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January 23, 2022

The Problem with Overusing the term “Gaslighting.”

NGram Gaslighting

 

The following article is in response to Waylon’s article: Twelve Tribes? Buddhism? Stop calling all Weird Religions “Cults.” Learn about them, first. Then…if they’re corrupt, awful…call ’em a Cult.

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I’ve noticed many people using the term gaslighting these days.

Google’s NGram Viewer, a word-usage tracker, confirms gaslighting‘s frequency has skyrocketed. This spread is stripping its original meaning, giving birth to a sloppy colloquialism. Often is the case with psychological terms—OCD or cult, to name a couple.

Among laypersons, gaslighting can be synonymous with conscious denial, usually with manipulative intention. Aside from failing to capture the term’s actual meaning, this usage conflates easily with simple disagreement. Indeed, you may have witnessed a disagreement where one participant accuses the other of gaslighting. Suddenly, a simple difference of opinion escalates into a vicious accusation which must be defended. Even worse, the accusation could be interpreted accurately, which, in a nutshell, entails the following:

The repeated, intentional, and systematic undermining of a party’s confidence in their ability to determine reality. For example, being told ‘you’re crazy’ (or the like) repeatedly. This is done to gain power or influence over the target. Usually, the person or group is targeted and tested for their vulnerability.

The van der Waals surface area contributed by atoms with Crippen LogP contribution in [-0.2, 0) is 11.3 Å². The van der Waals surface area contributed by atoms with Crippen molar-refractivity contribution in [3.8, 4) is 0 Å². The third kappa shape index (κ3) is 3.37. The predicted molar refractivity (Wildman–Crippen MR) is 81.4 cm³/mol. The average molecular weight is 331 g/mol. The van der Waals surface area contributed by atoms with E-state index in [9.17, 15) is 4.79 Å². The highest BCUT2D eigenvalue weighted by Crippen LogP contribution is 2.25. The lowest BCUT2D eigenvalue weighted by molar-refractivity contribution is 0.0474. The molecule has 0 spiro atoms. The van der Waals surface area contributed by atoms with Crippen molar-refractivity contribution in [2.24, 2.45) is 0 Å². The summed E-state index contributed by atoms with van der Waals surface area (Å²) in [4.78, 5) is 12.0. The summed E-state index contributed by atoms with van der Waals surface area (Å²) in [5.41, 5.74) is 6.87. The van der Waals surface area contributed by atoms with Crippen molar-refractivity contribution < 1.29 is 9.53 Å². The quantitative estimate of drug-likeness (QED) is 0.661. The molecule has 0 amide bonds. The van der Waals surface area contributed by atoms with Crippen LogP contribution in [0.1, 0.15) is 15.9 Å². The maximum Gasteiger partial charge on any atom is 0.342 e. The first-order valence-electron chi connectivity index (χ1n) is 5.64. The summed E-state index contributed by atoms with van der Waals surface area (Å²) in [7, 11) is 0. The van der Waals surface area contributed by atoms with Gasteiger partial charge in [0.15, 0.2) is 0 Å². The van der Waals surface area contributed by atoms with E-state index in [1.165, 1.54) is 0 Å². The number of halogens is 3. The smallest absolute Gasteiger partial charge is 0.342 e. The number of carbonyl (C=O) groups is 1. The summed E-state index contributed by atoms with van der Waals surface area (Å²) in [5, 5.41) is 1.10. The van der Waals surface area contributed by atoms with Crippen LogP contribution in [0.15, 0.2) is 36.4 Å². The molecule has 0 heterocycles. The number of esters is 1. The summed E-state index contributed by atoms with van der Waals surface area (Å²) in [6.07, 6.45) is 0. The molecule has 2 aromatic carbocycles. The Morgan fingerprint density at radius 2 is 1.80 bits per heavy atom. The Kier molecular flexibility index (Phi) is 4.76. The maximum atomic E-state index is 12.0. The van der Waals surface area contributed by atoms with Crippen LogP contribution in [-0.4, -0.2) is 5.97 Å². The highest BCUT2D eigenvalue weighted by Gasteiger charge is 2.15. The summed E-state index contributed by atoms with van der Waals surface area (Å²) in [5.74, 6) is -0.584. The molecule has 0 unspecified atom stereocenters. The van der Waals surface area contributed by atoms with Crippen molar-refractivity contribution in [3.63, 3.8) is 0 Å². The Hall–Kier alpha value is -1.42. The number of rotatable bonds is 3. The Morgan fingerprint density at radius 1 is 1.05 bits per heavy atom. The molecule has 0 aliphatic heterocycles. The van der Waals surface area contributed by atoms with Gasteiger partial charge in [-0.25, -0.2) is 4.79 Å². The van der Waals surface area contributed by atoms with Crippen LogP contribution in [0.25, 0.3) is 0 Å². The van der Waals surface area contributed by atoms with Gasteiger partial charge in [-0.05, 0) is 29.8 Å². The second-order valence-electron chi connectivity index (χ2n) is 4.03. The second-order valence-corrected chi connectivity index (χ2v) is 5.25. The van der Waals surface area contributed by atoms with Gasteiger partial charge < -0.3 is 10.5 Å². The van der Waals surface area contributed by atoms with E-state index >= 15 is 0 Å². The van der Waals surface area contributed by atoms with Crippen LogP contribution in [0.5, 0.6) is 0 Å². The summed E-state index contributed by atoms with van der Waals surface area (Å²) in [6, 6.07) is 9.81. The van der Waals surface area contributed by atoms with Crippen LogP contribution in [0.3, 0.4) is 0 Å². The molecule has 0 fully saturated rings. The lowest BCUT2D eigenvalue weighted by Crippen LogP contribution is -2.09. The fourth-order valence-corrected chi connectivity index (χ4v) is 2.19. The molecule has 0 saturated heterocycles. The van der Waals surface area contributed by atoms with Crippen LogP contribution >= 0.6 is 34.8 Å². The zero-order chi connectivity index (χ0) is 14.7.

Let’s explore this definition. If Trump says, “the election was stolen,” that isn’t clinical gaslighting. If Trump says repeatedly, “You can’t trust the media and the election was stolen,” then he’s destabilizing confidence in how we determine reality. That’s clinical-level gaslighting.

Words are diluted when they’re disseminated outside the context of their actual meaning. Replacing the nuanced with the simple erases our language’s ability to describe important things. It’s difficult to detect what we can’t describe. Suddenly, people who are actually being gaslighted don’t know it’s happening. Even those around them don’t know it’s happening. Put simply, if we all know what gaslighting actually is, it’s easier for us to organize against it.

Whether you’re using the technical definition or the layperson’s, gaslighting is vicious. In my opinion, a word like that should be used with care.

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